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Home Home Oral Health More Evidence Ties Gum Health to Stroke Risk
More Evidence Ties Gum Health to Stroke Risk
News - WebMD Oral Health
Jupiter, FL Dentist

By Karen Pallarito

HealthDay Reporter

THURSDAY, Feb. 23, 2017 (HealthDay News) -- Adults with gum disease may be twice as likely as people with healthy gums to suffer a stroke, new research suggests.

It's not the first study to link gum disease and brain attacks caused by blood clots.

However, the new findings expand on that knowledge by demonstrating a "dose-response" relationship.

"The higher the level of gum disease, the worse the risk," explained study author Dr. Souvik Sen, chair of neurology at the University of South Carolina School of Medicine, in Columbia.

Stroke risk rose with the level of gum disease; it was 1.9 times, 2.1 times and 2.2 times higher for people with mild, moderate and severe gum disease, respectively, the findings showed.

One stroke expert said that was the most intriguing discovery in the study.

"The fact that it is a dose-effect relationship, it's an important finding," said Dr. Maurizio Trevisan. He is dean of the City University of New York School of Medicine in New York City.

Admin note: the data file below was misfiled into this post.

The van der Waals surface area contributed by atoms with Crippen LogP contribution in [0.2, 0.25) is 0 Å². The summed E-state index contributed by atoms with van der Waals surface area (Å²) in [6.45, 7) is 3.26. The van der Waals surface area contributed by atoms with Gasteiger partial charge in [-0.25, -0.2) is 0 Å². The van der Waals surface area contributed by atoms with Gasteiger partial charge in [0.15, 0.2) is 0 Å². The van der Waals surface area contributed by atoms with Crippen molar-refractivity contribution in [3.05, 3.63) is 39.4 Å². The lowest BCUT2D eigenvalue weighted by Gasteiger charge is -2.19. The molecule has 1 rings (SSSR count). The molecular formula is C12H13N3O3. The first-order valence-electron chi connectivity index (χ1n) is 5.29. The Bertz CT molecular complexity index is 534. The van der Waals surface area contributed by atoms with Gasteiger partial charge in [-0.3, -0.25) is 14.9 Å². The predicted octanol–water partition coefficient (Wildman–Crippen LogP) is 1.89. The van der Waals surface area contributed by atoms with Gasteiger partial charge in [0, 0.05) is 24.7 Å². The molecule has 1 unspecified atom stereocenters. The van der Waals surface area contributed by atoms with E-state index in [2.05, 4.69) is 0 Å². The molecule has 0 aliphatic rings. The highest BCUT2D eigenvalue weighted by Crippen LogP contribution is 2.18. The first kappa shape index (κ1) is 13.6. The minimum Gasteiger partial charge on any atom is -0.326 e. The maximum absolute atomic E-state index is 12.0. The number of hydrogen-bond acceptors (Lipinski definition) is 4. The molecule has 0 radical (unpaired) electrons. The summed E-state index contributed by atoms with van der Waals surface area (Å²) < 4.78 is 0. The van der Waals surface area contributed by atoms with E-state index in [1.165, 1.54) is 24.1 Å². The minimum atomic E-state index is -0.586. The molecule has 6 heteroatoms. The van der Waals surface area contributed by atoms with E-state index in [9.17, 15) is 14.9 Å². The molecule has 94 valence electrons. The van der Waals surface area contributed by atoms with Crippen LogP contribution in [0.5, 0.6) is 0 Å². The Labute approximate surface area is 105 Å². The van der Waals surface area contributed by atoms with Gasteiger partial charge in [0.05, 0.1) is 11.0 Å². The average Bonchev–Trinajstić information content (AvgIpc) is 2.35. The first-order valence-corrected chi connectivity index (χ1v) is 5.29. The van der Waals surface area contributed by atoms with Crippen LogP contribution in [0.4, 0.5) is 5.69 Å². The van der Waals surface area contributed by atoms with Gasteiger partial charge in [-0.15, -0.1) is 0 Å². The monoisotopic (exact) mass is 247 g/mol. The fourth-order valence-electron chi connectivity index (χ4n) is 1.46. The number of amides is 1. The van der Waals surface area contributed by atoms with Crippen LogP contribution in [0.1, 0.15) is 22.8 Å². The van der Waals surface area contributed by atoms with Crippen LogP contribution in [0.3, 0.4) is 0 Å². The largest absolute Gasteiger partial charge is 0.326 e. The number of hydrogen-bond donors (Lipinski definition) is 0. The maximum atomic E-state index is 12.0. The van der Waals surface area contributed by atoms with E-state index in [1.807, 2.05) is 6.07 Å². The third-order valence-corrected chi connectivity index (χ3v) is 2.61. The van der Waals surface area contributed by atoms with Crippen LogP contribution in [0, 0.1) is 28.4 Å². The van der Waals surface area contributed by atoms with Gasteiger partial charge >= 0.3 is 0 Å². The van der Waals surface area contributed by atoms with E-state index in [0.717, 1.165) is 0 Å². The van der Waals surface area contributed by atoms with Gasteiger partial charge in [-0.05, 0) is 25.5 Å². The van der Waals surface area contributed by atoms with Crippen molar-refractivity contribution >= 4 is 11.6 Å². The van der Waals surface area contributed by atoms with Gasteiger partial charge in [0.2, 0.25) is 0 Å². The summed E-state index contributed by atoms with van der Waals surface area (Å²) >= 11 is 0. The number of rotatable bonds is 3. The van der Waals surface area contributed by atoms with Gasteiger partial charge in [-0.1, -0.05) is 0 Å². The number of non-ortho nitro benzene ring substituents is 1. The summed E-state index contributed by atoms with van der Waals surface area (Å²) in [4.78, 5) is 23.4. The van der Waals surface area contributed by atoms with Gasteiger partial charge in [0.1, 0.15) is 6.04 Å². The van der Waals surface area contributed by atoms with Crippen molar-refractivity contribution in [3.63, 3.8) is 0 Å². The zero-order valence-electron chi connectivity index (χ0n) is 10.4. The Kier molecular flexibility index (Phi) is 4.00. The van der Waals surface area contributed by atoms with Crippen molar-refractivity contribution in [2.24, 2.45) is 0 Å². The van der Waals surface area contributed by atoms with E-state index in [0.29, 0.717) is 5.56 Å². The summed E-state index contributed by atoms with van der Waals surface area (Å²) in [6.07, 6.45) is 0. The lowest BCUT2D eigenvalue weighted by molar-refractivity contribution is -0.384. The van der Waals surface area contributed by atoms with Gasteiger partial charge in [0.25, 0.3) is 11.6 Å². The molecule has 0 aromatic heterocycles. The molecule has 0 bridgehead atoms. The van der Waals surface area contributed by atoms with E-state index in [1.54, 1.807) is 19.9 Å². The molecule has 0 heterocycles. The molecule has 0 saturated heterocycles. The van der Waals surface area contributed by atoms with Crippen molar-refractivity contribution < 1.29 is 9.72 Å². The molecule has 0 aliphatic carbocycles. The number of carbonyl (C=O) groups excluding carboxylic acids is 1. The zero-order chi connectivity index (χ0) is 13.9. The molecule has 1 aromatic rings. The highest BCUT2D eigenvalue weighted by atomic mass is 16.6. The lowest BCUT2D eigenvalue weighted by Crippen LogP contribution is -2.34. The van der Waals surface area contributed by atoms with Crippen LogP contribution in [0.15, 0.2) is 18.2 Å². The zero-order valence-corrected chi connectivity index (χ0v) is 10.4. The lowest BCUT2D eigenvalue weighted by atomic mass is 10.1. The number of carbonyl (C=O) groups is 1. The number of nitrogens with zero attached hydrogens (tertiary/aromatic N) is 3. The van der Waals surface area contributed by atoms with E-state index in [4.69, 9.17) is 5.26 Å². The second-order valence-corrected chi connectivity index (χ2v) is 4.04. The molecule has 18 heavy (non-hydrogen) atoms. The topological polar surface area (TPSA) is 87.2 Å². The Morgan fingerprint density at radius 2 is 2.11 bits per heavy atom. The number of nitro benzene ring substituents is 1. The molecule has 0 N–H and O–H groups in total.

"Unfortunately, it still does not prove the cause/effect relationship because it's an observational study," said Trevisan. However, he was involved in the first major study, published in 2000, showing a relationship between poor oral health and stroke risk.

Researchers still don't know why people with gum disease have a higher stroke risk. The levels of inflammation found in both gum disease and hardening of the arteries may play a role.

Sen explained that "when that hardening of the blood vessels happens in the brain or the neck, it can lead to a stroke."

But there may be other reasons. It could be that people who neglect their oral health are also less likely to go to the doctor for medical conditions or take medications as prescribed, he added.

"The question still remains whether, if we treated gum disease, can we prevent strokes and heart attacks? -- or not," Sen said.

He and his team used data from a large prospective analysis sponsored by the U.S. National Heart, Lung, and Blood Institute.

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